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AOL, TW Sibling Eye Celeb Net

Jun 13, 2005  •  Post A Comment

America Online is working with Time Warner sibling Telepictures on a broadband channel devoted to entertainment and celebrity. The channel is one of several being planned by AOL as it tries to cash in on the growth of broadband by expanding its video presence on the open Internet instead of trying to provide content only for its monthly subscribers.

One source said the entertainment channel would carry the “Extra” brand from Telepictures’ syndicated show business newsmagazine, but Kevin Conroy, executive VP and chief operating officer for AOL Media Networks, declined to comment. An AOL spokesperson said the channel would not use the “Extra” moniker.

A Telepictures spokesperson confirmed the two companies are discussing the project. As previously reported, AOL also is in negotiations with theater and arena owner Philip Anschutz’s AEG to be partners in a channel that will focus on live entertainment from concert venues and comedy clubs (TelevisionWeek, May 30).

AOL is also launching AOL Music and a channel that will be dedicated to Bob Geldof’s upcoming Live 8 benefit concerts. AOL is looking for a television partner to broadcast some of the performances, but all of the event will be webcast live on AOL and will also be available on-demand on AOL Music.

Kevin Conroy, executive VP and chief operating officer for AOL Media Networks, said the celebrity channel is “one of a number of different channels that would be interesting in a programming lineup for consumers to enjoy as a video-on-demand and Internet channel.

The new business model for broadband media rests on advertising support, rather than subscriptions. “Video advertising is a very strong, growing segment of the overall Internet advertising market,” Mr. Conroy said.

AOL plans to stream some original content it will develop, along with promotional video and licensed programming. “The majority of what we’re doing is partnering with the content industry to provide new distribution for existing programming as well as new distribution for existing branded networks and creating new nonlinear digital networks,” he said.

At the same time AOL is developing channels it will let Web users find video content through its Singingfish search engine.

“To our knowledge there isn’t a single destination on the Internet that presents this kind of video experience across this much breadth of content for a user, and that combines programming together with everything that’s searchable,” Mr. Conroy said.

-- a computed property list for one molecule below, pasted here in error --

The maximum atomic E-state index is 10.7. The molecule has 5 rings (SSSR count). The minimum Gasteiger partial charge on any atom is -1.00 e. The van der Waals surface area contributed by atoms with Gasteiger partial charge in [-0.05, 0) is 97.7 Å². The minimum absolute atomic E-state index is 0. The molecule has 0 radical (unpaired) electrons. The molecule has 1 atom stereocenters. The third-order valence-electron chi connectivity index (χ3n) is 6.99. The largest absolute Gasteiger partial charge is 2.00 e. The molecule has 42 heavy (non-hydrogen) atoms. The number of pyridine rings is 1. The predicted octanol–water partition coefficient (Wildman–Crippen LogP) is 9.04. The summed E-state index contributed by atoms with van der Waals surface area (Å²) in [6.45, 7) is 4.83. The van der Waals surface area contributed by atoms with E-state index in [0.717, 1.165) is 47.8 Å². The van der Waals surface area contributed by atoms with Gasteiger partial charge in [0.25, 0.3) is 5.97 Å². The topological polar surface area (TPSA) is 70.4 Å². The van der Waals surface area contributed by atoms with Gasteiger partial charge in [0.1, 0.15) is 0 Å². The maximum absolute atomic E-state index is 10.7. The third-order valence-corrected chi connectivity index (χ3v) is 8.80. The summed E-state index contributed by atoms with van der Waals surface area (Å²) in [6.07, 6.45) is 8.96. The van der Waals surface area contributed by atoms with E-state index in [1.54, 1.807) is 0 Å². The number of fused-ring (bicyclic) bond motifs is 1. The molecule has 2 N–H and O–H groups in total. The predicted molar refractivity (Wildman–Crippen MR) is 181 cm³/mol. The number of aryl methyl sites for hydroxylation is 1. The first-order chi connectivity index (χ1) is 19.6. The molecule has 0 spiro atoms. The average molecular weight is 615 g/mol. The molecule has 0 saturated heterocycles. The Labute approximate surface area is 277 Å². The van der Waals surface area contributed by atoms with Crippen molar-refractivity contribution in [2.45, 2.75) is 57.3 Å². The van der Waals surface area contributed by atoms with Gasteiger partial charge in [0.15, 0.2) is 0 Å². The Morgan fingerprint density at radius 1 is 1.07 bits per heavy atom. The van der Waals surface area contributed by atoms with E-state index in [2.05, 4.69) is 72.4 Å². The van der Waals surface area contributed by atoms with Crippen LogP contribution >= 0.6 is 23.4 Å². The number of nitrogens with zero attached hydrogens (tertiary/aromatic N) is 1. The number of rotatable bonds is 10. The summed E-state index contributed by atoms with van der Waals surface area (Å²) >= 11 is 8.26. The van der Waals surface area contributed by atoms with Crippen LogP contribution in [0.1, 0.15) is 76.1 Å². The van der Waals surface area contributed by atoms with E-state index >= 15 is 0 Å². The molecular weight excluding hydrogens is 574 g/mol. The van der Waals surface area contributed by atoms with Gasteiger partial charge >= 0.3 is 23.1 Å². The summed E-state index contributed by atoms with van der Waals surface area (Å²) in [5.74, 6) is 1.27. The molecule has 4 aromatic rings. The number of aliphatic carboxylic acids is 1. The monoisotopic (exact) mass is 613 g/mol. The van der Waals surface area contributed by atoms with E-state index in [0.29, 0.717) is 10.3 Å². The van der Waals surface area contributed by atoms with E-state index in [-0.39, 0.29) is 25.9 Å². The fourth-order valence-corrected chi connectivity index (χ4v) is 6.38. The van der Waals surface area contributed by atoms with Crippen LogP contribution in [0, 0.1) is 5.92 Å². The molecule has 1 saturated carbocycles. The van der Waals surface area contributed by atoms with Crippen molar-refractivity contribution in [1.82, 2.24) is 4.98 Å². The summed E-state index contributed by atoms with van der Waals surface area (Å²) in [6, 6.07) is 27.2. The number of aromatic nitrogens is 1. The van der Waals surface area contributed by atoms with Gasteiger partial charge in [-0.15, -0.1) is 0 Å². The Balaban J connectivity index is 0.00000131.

Mr. Conroy said the celebrity channel is “one of a number of different channels that we think would be interesting in a programming lineup for consumers to enjoy as a video-on-demand Internet channel.” He said AOL is “working closely with another division of Time Warner, Telepictures, to develop a new kind of on-demand celebrity channel.” He declined to elaborate on the future Live entertainment channel, saying that “deals are not done.” He also declined to talk about an anticipated channel dealing with sports.

AOL is expecting its push into video to get a boost from the Live 8 concerts.

“We see it as a wonderful opportunity to really associate with what could be the largest streamed event ever on the Internet and to have that be an opportunity to introduce people to AOLMusic.com and AOL.com,” Mr. Conroy said.

AOL is competing with Internet rivals Google and Yahoo! to become a leader in the broadband video space.

AOL said it is reaching out into the Hollywood community and has already made a number of deals to secure licenses to stream programming found via searches.

Unlike Yahoo!, Mr. Conroy said, “We have agreements with all the major parties. In the area of video search it’s critical that you have agreements because you have to have agreements to get the meta data that you need to build the database so you can deliver a high-quality video search result.”

Yahoo! had to remove links to some network television shows from its Web site because it never obtained rights to those programs.

Mr. Conroy sees AOL’s Internet video portal as a way to give new life to older programs. He said the debate over streaming current programming “misses all of the value in catalog television programming that has been through windows of exploitation and is seeking a new window.”

He said old shows could be moneymakers on the Internet. “If we could have a fraction of the audience watching the show on the Internet on-demand that was watching it when it went off air because it didn’t support the traditional television economic, that would be great, he said. “I think there’s a real opportunity for catalog television programming to be given a new window of consumption in an advertising supporting model to be enjoyed and viewed on-demand over the Internet,” Mr. Conroy said.